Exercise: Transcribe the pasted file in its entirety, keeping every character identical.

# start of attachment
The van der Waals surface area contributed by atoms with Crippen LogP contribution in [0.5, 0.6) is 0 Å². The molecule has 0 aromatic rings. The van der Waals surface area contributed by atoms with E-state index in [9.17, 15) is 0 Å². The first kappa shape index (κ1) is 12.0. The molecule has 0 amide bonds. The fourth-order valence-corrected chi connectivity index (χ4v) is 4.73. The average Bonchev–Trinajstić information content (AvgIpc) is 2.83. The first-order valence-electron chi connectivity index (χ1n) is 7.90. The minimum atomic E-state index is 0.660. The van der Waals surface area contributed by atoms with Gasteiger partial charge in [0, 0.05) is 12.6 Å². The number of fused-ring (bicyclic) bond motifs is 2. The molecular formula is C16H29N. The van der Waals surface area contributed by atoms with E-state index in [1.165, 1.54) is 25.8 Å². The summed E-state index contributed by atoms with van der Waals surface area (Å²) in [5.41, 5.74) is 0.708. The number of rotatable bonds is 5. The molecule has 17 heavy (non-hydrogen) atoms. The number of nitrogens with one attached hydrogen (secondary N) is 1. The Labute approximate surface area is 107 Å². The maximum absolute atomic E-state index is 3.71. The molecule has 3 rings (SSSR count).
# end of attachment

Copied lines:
The van der Waals surface area contributed by atoms with Crippen LogP contribution in [0.5, 0.6) is 0 Å². The molecule has 0 aromatic rings. The van der Waals surface area contributed by atoms with E-state index in [9.17, 15) is 0 Å². The first kappa shape index (κ1) is 12.0. The molecule has 0 amide bonds. The fourth-order valence-corrected chi connectivity index (χ4v) is 4.73. The average Bonchev–Trinajstić information content (AvgIpc) is 2.83. The first-order valence-electron chi connectivity index (χ1n) is 7.90. The minimum atomic E-state index is 0.660. The van der Waals surface area contributed by atoms with Gasteiger partial charge in [0, 0.05) is 12.6 Å². The number of fused-ring (bicyclic) bond motifs is 2. The molecular formula is C16H29N. The van der Waals surface area contributed by atoms with E-state index in [1.165, 1.54) is 25.8 Å². The summed E-state index contributed by atoms with van der Waals surface area (Å²) in [5.41, 5.74) is 0.708. The number of rotatable bonds is 5. The molecule has 17 heavy (non-hydrogen) atoms. The number of nitrogens with one attached hydrogen (secondary N) is 1. The Labute approximate surface area is 107 Å². The maximum absolute atomic E-state index is 3.71. The molecule has 3 rings (SSSR count).